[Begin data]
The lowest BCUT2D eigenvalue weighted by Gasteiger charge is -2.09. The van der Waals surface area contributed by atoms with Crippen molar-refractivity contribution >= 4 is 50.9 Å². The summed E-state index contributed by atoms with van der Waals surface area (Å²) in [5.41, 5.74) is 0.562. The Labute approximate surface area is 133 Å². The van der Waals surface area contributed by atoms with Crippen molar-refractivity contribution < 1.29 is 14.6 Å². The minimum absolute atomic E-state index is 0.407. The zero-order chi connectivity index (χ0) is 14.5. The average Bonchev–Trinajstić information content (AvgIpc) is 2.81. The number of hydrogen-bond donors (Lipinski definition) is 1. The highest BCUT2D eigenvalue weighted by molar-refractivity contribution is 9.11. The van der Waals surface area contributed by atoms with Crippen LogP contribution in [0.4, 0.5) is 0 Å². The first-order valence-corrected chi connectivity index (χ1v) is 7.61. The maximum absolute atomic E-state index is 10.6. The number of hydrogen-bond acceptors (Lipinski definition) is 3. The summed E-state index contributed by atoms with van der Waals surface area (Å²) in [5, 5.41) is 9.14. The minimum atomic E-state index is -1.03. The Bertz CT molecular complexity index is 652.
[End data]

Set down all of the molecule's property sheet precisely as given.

The lowest BCUT2D eigenvalue weighted by Gasteiger charge is -2.09. The van der Waals surface area contributed by atoms with Crippen molar-refractivity contribution >= 4 is 50.9 Å². The summed E-state index contributed by atoms with van der Waals surface area (Å²) in [5.41, 5.74) is 0.562. The Labute approximate surface area is 133 Å². The van der Waals surface area contributed by atoms with Crippen molar-refractivity contribution < 1.29 is 14.6 Å². The minimum absolute atomic E-state index is 0.407. The zero-order chi connectivity index (χ0) is 14.5. The average Bonchev–Trinajstić information content (AvgIpc) is 2.81. The number of hydrogen-bond donors (Lipinski definition) is 1. The highest BCUT2D eigenvalue weighted by molar-refractivity contribution is 9.11. The van der Waals surface area contributed by atoms with Crippen LogP contribution in [0.4, 0.5) is 0 Å². The first-order valence-corrected chi connectivity index (χ1v) is 7.61. The maximum absolute atomic E-state index is 10.6. The number of hydrogen-bond acceptors (Lipinski definition) is 3. The summed E-state index contributed by atoms with van der Waals surface area (Å²) in [5, 5.41) is 9.14. The minimum atomic E-state index is -1.03. The Bertz CT molecular complexity index is 652.